The rumor mill over the fate of Kim Jong Un has gone into overdrive, as the North Korean leader hasn't been seen since April 11 - over two weeks ago. And as the New York Times notes in a Sunday morning report, North Korea's recent silence on Kim is highly unusual, considering that rumors are flying that their leader is either dead or in a vegetative state after a botched heart surgery.
"North Korea is still sending letters and gifts to foreign leaders and domestic workers in the name of its leader, Kim Jong-un. Its news media brims, as usual, with panegyric propaganda extolling Mr. Kim’s leadership," reports the Times.
North Korea's cover story through state-controlled media was that Kim was simply 'evacuated' from Pyongyang to the coast in order to better isolate against the spread of coronavirus.
But this official line (or at least one of many official lines) - along with several leaks, including one allegedly from a Chinese medical official with direct knowledge of what happened - has only served to fuel speculation and rumors. In recent days the hashtag #KIMJONGUNDEAD has begun to trend globally.
Here's a brief rundown on the significant conflicting reports so far:
First, let's not forget that MSNBC's Katie Tur tweeted last Monday - nearly one week ago - that "Kim Jong Un is brain dead," and that both NBC and CNN had confirmed his status. She quickly deleted the tweet "out of an abundance of caution."
Japanese media: Kim is in a Vegetative State
Rumors claim that Kim Jong-un is in "grave danger" or a "vegetative state" after a heart-valve operation. North Korea's silence has only deepened speculation and driven the rumor mill to a frenzy. https://t.co/m7bYQQGvUE— New York Times World (@nytimesworld) April 26, 2020
Reuters: China sent Medical Team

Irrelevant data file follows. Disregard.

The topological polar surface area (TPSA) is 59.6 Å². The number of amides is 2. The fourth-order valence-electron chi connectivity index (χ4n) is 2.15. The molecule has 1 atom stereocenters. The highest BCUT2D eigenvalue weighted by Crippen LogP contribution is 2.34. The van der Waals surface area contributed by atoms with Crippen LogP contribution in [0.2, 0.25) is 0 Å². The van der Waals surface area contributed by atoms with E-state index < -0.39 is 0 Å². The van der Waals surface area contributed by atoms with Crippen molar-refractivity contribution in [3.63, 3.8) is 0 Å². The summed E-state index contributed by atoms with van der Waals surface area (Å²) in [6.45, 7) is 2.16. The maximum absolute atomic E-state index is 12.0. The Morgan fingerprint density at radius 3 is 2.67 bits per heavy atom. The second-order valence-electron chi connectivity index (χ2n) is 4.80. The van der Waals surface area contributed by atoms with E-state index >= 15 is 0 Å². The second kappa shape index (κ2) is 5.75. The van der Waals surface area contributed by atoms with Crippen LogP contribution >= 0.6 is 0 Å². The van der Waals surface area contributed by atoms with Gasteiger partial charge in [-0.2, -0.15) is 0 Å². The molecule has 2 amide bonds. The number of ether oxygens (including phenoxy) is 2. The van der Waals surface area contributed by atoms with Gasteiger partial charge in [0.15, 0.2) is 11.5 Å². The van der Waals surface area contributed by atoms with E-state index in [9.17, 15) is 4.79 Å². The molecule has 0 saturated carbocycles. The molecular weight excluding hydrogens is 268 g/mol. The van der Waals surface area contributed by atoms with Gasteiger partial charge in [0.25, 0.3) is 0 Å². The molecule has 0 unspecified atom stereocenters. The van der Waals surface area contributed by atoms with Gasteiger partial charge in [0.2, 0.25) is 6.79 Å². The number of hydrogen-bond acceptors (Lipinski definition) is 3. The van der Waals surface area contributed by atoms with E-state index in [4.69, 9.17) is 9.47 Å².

Japan's Shukan Gendai reports that North Korea's Kim is in a vegetative state.— Frida Ghitis (@FridaGhitis) April 25, 2020
Reuters reports that China has sent a high level medical delegation to check himhttps://t.co/WTO2NQbLpxhttps://t.co/Gnr358y0qW
South Korea Government: Nothing unusual
US intelligence: Maybe Gravely ill while Seoul says can't corroborate
Trump: "I think the report was incorrect."
"I think the report was incorrect."— QuickTake by Bloomberg (@QuickTake) April 23, 2020
Trump says he thinks the report on Kim Jong Un's health was not accurate pic.twitter.com/4AXLcbwGyp
Satellite images: He's outside of compound
Satellite imagery finds likely Kim train amid health rumors https://t.co/fke0OMCvW6— The Boston Globe (@BostonGlobe) April 26, 2020
Vice Director of Hong Kong Satellite Television (HKSTV): "Very solid source" says Dead
#BREAKING: Beijing-backed satellite TV channel’s vice director, also a niece of a chinese foreign minister, has claimed that Kim Jong Un is dead. She says that she got told this from a «very solid source». She also has over 15 million followers on Weibo pic.twitter.com/v8HnTYZw4c— Dwain Jude D'silva (@JudeDwain) April 24, 2020
South Korean presidential aide: "Alive and well"
South Korean presidential aide says North Korean leader Kim Jong Un is "alive and well" https://t.co/Wiua6BB2Ba— Newsweek (@Newsweek) April 26, 2020
Inside North Korea: Rumors beginning to cause panic as "something has happened".
The rumors about Kim Jong Un's health aren't confined to the outside world. Pyongyang is abuzz with talk that something has happened to the "Respected Comrade." Helicopters have been flying low, people have been stocking up on supplies. My latest:https://t.co/sLHhbY3Y00— Anna Fifield (@annafifield) April 26, 2020
Concerning this last report, the rumors have apparently begun to cause a stir among the domestic population.
The Washington Post reports Sunday:
"There’s been panic buying in the capital, with locals stocking up on everything from laundry detergent and rice to electronics to liquor. They started snapping up all imported products first, but in the last few days there’s been a run on domestically produced items too, like canned fish and cigarettes."
"Helicopters have been flying low over Pyongyang, trusted sources have told me, and trains within North Korea and also over the border in northern China have been disrupted," WaPo notes, in what could be evidence the West is about to hear big news confirmed.
In 2014 Kim disappeared for six weeks, sparking similar rumors. That said, a Chinese team wasn't dispatched to assess his condition and/or try to save his life - at least not that we're aware of.